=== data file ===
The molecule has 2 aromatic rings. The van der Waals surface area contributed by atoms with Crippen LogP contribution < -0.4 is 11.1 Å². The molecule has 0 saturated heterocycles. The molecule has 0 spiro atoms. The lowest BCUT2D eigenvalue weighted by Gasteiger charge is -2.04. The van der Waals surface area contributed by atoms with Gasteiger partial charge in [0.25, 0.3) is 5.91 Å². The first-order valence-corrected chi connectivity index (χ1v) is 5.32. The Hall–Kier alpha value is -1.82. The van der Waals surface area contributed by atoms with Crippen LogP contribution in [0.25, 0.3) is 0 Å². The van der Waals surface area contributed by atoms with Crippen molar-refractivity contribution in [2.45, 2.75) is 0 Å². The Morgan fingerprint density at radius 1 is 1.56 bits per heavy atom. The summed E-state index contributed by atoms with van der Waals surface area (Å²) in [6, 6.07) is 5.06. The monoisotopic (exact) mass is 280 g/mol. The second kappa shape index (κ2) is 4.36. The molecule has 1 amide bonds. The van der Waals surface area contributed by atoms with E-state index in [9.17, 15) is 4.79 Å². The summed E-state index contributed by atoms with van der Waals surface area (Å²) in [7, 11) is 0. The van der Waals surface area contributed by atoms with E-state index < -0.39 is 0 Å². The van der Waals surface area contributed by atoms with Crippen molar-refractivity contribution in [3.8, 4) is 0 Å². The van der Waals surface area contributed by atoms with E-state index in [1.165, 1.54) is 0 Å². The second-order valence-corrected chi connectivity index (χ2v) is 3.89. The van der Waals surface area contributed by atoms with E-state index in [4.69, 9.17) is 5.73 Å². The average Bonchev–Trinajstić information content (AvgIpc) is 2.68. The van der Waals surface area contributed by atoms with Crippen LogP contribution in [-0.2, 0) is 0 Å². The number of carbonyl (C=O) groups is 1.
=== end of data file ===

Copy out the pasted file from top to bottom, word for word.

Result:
The molecule has 2 aromatic rings. The van der Waals surface area contributed by atoms with Crippen LogP contribution < -0.4 is 11.1 Å². The molecule has 0 saturated heterocycles. The molecule has 0 spiro atoms. The lowest BCUT2D eigenvalue weighted by Gasteiger charge is -2.04. The van der Waals surface area contributed by atoms with Gasteiger partial charge in [0.25, 0.3) is 5.91 Å². The first-order valence-corrected chi connectivity index (χ1v) is 5.32. The Hall–Kier alpha value is -1.82. The van der Waals surface area contributed by atoms with Crippen LogP contribution in [0.25, 0.3) is 0 Å². The van der Waals surface area contributed by atoms with Crippen molar-refractivity contribution in [2.45, 2.75) is 0 Å². The Morgan fingerprint density at radius 1 is 1.56 bits per heavy atom. The summed E-state index contributed by atoms with van der Waals surface area (Å²) in [6, 6.07) is 5.06. The monoisotopic (exact) mass is 280 g/mol. The second kappa shape index (κ2) is 4.36. The molecule has 1 amide bonds. The van der Waals surface area contributed by atoms with E-state index in [9.17, 15) is 4.79 Å². The summed E-state index contributed by atoms with van der Waals surface area (Å²) in [7, 11) is 0. The van der Waals surface area contributed by atoms with E-state index < -0.39 is 0 Å². The van der Waals surface area contributed by atoms with Crippen molar-refractivity contribution in [3.8, 4) is 0 Å². The van der Waals surface area contributed by atoms with E-state index in [1.165, 1.54) is 0 Å². The second-order valence-corrected chi connectivity index (χ2v) is 3.89. The van der Waals surface area contributed by atoms with E-state index in [4.69, 9.17) is 5.73 Å². The average Bonchev–Trinajstić information content (AvgIpc) is 2.68. The van der Waals surface area contributed by atoms with Crippen LogP contribution in [-0.2, 0) is 0 Å². The number of carbonyl (C=O) groups is 1.